Article by Bárbara Borges de Campos // Feb. 19, 2020
‘Dhaka Art Summit 2020: Seismic Movements’ is the fifth edition of the Dhaka Art Summit, which brings together artists, curators and thinkers from different points of the globe to discuss, reevaluate and create work surrounding issues within the normative structure of the art world. This year’s theme of ‘Seismic Movements’ alludes to the inherent connection between culture and place that goes beyond geological and geographic constraints. The exhibition was divided into seven groups: geological, colonial, independence, collective, spatial, modern, and social movements and feminist futures. Chief Curator Diana Campbell Betancourt spoke with us about this year’s edition and the work that has been developed since 2012, when DAS was first held.
Bárbara Borges de Campos: Can you introduce us to DAS 2020?
Diana Campbell Betancourt: This is our fifth edition of the Dhaka Art Summit and we wanted to make the point that the coming together of people—the Dhaka Art Summit is one of the highest daily visited exhibitions in the world—can become a movement or play into being part of the movement. We also wanted to look at the role that artists and their ideas have played in rallying people and bringing them together to fight for a better world.
BBC: What is new about DAS this year?
DCB: We extended the platform to look at the global majority world. So, that means the world outside of North America and Europe. Of course, North Americans and Europeans are very welcome here, but we wanted to challenge that idea that art has to fit in formats that are acceptable in those locations.
BBC: How does DAS propose to address this challenge?
DCB: I think the problem is that the way that art history has been written. Non-Western contexts are footnotes, and if you’re a footnote, you’re an afterthought to a sentence, right? So if we’re not present in the sentences, we need to write new sentences. And the problem is that these sentences can’t keep citing the same sources. I really thought it was interesting to kind of catalyze the next generation of thinkers to start looking comparatively at contexts across the global majority world rather than always comparing themselves to North America or Europe.
BBC: Can you tell us about the behind ‘Seismic Movements’?
DCB: The way I came to it was actually by seeing a beautiful project by the French-Algerian art historian Zakir Rahmani called ‘The Seismography of Struggles’, which was presented here at the Summit. It’s a research project looking at non-Western journals of protests from the Haitian revolution until 1989, and you can see how something like a slave rebellion in the Caribbean and a farmer’s movement in West Bengal might have happened at the same time, even though those people never met, but their energy and their struggles have common ground. I love that use of the word “seismography” used for human activity. I normally only saw it used for geological activity, [but] I love the metaphor of seismic movements.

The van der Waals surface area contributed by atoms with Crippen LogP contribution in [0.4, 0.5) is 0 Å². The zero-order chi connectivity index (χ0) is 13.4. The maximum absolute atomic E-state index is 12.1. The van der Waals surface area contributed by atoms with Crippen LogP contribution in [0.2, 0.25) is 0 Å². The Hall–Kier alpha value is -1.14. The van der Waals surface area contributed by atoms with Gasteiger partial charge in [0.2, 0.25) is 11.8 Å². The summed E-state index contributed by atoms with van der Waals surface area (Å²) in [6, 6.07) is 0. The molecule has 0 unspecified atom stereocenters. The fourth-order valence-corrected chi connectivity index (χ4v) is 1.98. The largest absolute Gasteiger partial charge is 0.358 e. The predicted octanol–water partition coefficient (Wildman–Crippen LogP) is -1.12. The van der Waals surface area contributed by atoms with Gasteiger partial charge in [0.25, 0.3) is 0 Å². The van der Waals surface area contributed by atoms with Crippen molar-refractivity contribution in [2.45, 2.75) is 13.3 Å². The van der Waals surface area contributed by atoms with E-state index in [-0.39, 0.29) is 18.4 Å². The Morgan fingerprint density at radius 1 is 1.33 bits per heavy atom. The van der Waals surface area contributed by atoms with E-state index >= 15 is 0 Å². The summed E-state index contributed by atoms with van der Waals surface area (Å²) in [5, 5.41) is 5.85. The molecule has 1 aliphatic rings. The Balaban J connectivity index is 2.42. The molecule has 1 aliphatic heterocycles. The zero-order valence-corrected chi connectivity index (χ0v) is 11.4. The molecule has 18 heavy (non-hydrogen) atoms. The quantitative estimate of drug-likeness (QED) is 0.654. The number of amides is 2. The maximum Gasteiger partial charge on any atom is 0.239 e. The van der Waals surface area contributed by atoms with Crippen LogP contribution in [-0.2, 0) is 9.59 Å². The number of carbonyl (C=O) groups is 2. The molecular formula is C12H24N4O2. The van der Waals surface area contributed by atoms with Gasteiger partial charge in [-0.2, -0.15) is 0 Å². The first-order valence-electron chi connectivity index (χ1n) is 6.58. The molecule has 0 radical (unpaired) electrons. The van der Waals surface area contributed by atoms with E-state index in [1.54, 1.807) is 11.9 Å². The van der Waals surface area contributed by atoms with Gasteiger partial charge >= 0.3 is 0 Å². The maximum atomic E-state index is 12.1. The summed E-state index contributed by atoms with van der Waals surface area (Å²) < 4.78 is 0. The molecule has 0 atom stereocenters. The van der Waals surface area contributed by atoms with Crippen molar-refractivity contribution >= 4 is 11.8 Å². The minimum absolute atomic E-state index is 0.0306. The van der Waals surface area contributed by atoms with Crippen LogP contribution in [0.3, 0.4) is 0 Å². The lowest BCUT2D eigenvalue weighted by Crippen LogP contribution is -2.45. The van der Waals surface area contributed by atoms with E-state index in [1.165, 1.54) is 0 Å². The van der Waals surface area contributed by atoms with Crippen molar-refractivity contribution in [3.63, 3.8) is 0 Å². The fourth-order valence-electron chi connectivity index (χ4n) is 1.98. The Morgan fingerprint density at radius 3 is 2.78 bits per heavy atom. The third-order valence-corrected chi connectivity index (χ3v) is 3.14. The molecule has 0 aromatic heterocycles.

BBC: In your opinion, what are some of the highlights this year?
DCB: When one walks into the venue, you’re going through a beautiful installation called ‘New Mutants’ by the Argentine artist Adrián Villar Rojas and the floor is made up of 400-million year old fossils—ammonite and orthoceras fossils, which actually existed when the world was one superocean. So they pre-date Pangea. And Otobong Nkanga, who also has a beautiful project called ‘Landversation’, was talking about how she was having a discussion with a land activist here in Bangladesh who said he didn’t understand why people were so concerned about these floods, that floods are part of the human condition.
BBC: What is your main takeaway from DAS 2020?
DCB: Time is cyclical. Seismic movements don’t break clean, fault lines aren’t clean cut. So we actually tried to kind of stay away from straight lines in the summit, and I think non-Western forms of time tend to be circular … I also started thinking: What exactly is a summit? A summit can be the top of a mountain. Bangladesh had no mountains when partition happened; India took the mountains. I love this idea that mountains are also the sign of a tectonic collision. So if we’re a summit, how can we be at a place where all these ideas can collide and where we can have a different vantage point, right? When you look from a height, you see things differently.